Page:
Fun, Frantic and Fantastic: Going through the Motions with Your Four Year Old
Have you noticed that your four year old has an exuberant amount of energy? Has she started using words and telling stories you have never heard before? Welcome to the world of a four year old!
During this year, your child will be improving old skills while developing new ones. Your four year old is going through many changes, trying to sort out her world and becoming more independent. It is important to know what behaviors to expect from your child, how to best cope with challenging moments, and to know if your child is on the right track of development.
- Fours are uncertain and unpredictable
Desires and behaviors can change in a matter of seconds. One minute he wants to play with a truck and the next minute he wants to build a tower. It is common for a four to go from loud silly laughter to raging fits in a matter of minutes.
- Turbo speed racers! Fours love to run, jump, throw, kick and hit.
Fours are all over the place and they love to be wild. Their motor drives are high. They are big on new adventures, new people, and new things. Four is also a noisy age. They are loud and active in most things they do.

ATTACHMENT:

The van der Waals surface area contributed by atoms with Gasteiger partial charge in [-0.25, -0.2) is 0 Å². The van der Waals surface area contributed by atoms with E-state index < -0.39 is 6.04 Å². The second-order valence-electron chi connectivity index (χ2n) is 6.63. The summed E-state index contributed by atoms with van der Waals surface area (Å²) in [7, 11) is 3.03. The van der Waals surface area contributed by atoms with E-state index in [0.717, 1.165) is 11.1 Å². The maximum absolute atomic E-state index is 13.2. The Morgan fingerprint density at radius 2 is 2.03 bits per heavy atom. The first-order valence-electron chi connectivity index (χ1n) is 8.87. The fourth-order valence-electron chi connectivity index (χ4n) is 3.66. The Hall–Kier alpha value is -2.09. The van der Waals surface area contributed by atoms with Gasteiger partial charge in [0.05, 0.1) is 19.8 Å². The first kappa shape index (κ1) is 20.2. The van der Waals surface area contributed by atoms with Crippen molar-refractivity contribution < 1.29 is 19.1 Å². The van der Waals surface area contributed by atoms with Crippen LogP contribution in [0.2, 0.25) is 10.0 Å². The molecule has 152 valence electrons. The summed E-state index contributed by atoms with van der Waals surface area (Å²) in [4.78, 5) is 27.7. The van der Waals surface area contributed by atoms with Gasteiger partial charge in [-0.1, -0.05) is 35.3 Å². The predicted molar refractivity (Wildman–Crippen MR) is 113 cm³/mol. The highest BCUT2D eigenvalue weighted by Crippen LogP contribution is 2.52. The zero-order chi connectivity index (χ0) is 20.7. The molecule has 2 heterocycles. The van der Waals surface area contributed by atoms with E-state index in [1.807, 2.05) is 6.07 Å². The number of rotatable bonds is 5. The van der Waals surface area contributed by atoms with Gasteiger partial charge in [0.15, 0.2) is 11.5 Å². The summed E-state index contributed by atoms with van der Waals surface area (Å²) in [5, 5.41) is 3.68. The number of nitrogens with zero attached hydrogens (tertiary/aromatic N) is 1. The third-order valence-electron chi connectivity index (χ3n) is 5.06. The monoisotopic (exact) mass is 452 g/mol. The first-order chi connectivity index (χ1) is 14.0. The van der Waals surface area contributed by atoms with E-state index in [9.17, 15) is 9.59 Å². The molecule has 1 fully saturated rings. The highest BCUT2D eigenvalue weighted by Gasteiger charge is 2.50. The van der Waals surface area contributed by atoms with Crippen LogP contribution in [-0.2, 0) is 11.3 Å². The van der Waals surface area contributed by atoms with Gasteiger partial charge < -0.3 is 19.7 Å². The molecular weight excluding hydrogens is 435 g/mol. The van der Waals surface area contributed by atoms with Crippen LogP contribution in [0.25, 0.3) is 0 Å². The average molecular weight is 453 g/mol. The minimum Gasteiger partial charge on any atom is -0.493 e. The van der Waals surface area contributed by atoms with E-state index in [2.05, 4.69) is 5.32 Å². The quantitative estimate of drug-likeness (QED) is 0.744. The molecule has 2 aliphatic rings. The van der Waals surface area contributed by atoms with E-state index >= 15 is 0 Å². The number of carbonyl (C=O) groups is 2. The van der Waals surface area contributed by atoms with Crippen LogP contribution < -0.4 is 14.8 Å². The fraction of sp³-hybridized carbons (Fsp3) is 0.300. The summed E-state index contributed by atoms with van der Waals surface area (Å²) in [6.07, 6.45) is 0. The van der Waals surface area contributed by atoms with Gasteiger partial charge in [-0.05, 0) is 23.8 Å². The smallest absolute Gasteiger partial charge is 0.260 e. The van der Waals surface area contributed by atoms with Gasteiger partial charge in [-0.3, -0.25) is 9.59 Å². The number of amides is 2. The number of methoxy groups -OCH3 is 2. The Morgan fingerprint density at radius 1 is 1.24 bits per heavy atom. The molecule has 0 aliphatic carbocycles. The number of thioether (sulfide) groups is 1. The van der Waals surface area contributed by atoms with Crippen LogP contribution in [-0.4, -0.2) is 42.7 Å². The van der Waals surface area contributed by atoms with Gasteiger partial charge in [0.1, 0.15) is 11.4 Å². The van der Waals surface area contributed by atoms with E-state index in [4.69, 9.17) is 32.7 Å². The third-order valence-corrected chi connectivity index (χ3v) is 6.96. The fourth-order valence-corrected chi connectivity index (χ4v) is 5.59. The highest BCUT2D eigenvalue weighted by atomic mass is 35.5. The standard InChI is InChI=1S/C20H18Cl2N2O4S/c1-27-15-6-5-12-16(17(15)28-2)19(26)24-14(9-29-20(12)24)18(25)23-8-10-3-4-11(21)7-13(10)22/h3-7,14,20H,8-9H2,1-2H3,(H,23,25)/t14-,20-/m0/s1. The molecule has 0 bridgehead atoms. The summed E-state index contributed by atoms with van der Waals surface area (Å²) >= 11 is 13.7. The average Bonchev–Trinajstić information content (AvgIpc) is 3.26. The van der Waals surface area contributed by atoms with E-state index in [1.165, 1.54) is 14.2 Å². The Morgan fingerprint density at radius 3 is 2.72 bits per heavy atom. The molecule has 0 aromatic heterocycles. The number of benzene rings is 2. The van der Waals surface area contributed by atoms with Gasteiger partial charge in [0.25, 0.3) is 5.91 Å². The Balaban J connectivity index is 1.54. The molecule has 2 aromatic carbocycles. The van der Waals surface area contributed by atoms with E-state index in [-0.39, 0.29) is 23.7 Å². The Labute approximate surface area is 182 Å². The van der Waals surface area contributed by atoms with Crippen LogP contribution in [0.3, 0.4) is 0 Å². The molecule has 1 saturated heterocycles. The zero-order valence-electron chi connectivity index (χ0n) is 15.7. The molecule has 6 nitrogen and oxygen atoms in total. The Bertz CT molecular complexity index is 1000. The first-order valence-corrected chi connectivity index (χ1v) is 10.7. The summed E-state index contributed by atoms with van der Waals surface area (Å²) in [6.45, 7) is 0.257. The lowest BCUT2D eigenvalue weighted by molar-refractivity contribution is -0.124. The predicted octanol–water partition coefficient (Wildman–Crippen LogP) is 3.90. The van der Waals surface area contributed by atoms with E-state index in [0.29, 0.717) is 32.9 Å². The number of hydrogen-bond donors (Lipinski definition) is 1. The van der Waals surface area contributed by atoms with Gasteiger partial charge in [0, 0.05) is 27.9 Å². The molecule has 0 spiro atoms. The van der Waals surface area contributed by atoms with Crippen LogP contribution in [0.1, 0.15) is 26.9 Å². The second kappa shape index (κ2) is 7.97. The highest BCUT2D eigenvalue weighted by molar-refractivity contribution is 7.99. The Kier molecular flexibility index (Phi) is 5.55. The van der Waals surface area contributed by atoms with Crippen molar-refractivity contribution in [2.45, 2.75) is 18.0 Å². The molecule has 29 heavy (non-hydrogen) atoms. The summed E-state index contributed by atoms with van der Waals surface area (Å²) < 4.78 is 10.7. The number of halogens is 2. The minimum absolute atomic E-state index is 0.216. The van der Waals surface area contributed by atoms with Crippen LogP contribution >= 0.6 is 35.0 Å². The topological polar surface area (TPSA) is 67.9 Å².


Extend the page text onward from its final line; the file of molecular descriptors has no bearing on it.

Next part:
- Spotlight on ME!
Fours love to boast and brag about themselves: “I can write,” I can count,” “Watch me jump! I can jump really high!” They also like to compare themselves and their possessions to others: “I am bigger than you,” “I have better toys at home,” “I have more toys than you!” And don’t be alarmed if your four starts swearing.
- Loves to test the limits
Fours refuse to do things that are of no interest to them or that look too difficult. They will often try to step out of their boundaries. Fours are also known to react violently when things go wrong or don’t go their way.
Verbally out of bounds
Fours love to talk, to rhyme, and to sing. They also love to whisper and tell secrets. Most adore silly language and they like exaggerated stories. Fours also love to engage in conversations with other children.